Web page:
From Kubrick to Fellini: David Lynch Lists His All-time Favorite Films and Directors


David Lynch, often labeled as the ‘renaissance man of modern American filmmaking’, is considered by many as one of the most creative directors in cinema today. For Lynch, finding a relatable source of inspiration has always been a task he hasn’t taken lightly. In his youth, Lynch left the School of the Museum of Fine Arts after only a year, stating: “I was not inspired AT ALL in that place” and instead opted for a prolonged period of traveling.


When it comes to cinema, Lynch has studied the greats of years gone by when honing his craft. His favorite directors include the likes of Stanley Kubrick, Federico Fellini, Billy Wilder, Werner Herzog, and Jacques Tati who have all directly or indirectly made an impact on his life.


Here, Lynch breaks down a selection of his all-time favorite filmmakers.

“The first would be , for the way Federico Fellini manages to accomplish with film what mostly abstract painters do – namely, to communicate emotion without ever saying or showing anything in a direct manner, without ever explaining anything, just by a sort of sheer magic. For similar reasons, I would also show Sunset Boulevard.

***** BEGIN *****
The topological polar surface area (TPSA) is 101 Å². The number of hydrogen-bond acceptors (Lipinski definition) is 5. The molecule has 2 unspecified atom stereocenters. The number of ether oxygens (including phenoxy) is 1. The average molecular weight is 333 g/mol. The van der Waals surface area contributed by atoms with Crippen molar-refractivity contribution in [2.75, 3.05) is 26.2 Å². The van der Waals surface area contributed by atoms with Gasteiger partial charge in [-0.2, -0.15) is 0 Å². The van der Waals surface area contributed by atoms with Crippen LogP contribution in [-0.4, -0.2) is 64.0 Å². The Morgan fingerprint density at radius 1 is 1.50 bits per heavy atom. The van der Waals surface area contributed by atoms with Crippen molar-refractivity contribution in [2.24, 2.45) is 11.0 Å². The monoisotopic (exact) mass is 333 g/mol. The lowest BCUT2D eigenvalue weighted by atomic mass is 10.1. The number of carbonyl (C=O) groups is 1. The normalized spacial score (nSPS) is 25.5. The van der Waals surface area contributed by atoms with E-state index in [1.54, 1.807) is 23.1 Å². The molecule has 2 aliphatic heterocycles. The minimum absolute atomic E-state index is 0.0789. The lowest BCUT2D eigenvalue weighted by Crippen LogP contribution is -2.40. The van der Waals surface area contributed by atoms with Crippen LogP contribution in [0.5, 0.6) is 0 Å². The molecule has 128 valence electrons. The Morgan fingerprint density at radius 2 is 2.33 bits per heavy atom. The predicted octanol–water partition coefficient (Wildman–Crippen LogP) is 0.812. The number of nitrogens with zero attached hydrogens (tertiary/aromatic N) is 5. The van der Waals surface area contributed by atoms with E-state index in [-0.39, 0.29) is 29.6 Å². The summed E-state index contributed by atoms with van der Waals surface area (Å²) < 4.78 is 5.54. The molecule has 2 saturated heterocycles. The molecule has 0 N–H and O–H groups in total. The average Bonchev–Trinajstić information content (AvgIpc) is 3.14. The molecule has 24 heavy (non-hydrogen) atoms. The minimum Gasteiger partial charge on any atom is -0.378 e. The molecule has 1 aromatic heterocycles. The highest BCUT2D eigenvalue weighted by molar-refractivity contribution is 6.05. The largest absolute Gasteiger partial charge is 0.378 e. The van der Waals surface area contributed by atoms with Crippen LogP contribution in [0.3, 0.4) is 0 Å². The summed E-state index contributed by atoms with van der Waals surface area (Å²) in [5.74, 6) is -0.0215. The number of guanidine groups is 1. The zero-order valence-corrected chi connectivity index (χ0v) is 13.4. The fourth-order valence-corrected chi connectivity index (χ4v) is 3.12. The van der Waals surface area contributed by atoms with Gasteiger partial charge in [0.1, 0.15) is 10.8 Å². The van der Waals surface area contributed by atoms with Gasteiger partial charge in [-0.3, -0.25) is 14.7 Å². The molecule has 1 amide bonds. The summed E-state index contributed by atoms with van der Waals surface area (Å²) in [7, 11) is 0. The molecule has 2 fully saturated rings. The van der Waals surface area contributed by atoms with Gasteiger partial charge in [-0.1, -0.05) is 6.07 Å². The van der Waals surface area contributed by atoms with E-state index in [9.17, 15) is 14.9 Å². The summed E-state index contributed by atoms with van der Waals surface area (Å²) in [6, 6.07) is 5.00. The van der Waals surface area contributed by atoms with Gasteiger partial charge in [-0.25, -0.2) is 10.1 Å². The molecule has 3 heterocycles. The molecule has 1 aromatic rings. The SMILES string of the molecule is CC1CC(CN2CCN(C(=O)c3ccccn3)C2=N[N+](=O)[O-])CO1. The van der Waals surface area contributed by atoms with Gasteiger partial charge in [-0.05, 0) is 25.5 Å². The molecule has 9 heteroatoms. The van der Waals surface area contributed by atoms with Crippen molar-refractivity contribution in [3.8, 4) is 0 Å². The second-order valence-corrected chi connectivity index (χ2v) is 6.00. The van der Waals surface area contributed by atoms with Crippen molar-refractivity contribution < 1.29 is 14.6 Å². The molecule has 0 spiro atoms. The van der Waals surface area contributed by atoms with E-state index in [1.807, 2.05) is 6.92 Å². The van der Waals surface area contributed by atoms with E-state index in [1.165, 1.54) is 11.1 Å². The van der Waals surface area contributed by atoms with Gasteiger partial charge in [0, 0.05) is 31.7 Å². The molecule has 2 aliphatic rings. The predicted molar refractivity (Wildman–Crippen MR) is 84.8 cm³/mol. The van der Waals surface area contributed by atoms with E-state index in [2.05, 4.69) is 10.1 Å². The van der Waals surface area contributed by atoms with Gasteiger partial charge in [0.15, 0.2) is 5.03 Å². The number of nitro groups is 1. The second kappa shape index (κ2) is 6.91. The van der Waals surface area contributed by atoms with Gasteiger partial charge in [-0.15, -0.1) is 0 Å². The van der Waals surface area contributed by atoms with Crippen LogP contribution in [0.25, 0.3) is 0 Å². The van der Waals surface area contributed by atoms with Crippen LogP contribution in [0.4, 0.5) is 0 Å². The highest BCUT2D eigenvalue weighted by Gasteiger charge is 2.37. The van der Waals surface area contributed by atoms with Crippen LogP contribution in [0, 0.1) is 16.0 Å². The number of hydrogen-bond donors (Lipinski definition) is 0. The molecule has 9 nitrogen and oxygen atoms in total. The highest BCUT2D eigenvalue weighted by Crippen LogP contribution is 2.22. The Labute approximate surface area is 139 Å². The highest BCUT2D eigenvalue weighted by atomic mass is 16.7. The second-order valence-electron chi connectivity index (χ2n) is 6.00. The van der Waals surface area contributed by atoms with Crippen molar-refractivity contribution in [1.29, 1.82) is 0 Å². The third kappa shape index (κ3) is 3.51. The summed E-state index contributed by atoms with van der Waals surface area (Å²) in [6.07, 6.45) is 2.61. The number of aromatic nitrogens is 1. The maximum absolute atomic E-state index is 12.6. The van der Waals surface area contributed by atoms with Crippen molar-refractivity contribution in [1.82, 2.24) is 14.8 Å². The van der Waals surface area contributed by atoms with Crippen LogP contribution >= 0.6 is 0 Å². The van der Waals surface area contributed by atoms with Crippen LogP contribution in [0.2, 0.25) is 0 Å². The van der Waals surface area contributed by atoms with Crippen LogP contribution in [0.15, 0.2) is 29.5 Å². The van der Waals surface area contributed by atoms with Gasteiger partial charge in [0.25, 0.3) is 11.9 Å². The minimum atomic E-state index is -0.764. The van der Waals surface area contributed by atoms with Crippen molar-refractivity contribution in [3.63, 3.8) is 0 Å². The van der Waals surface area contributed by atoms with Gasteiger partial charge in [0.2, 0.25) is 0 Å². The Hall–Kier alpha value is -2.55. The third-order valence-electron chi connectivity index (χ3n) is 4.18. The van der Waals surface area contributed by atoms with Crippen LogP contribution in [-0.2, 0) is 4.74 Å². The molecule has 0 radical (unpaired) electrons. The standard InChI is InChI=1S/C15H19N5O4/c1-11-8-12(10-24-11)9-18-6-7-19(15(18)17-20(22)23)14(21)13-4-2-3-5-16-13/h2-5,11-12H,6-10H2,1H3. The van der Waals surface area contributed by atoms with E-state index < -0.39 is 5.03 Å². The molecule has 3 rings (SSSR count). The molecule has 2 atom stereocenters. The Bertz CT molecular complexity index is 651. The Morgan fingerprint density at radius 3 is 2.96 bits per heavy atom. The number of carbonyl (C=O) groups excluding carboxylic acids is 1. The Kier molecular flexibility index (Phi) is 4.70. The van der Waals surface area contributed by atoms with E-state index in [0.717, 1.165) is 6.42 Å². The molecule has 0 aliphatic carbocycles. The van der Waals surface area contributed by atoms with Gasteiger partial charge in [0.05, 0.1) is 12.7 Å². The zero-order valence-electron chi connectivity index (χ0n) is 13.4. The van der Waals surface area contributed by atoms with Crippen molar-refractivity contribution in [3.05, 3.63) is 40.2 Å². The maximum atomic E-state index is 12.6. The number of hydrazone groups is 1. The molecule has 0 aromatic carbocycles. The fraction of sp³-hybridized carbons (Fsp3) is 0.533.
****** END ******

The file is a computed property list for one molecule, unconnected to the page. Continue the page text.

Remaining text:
“Even though Billy Wilder’s style is very different from Fellini’s, he manages to accomplish pretty much the same abstract atmosphere, less by magic than through all sorts of stylistic and technical tricks. The Hollywood he describes in the film probably never existed, but he makes us believe it did, and he immerses us in it, like a dream.

“After that, I would show Monsieur Hulot’s Holiday for the amazing point of view that Jacques Tati casts at society through it. When you watch his films, you realize how much he knows about – and loved – human nature, and it can only be an inspiration to do the same.

“And finally, I would show Rear Window, for the brilliant way in which Alfred Hitchcock manages to create – or rather, re-create – a whole world with in confined parameters. James Steward never leaves his wheelchair during the film, and yet, through his point of view, we follow a very complex murder scheme. In the film, Hitchcock manages to take something huge and condense it into something really small. And he achieves that through complete control of film making technique.”

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© Toronto Film Mag I 2020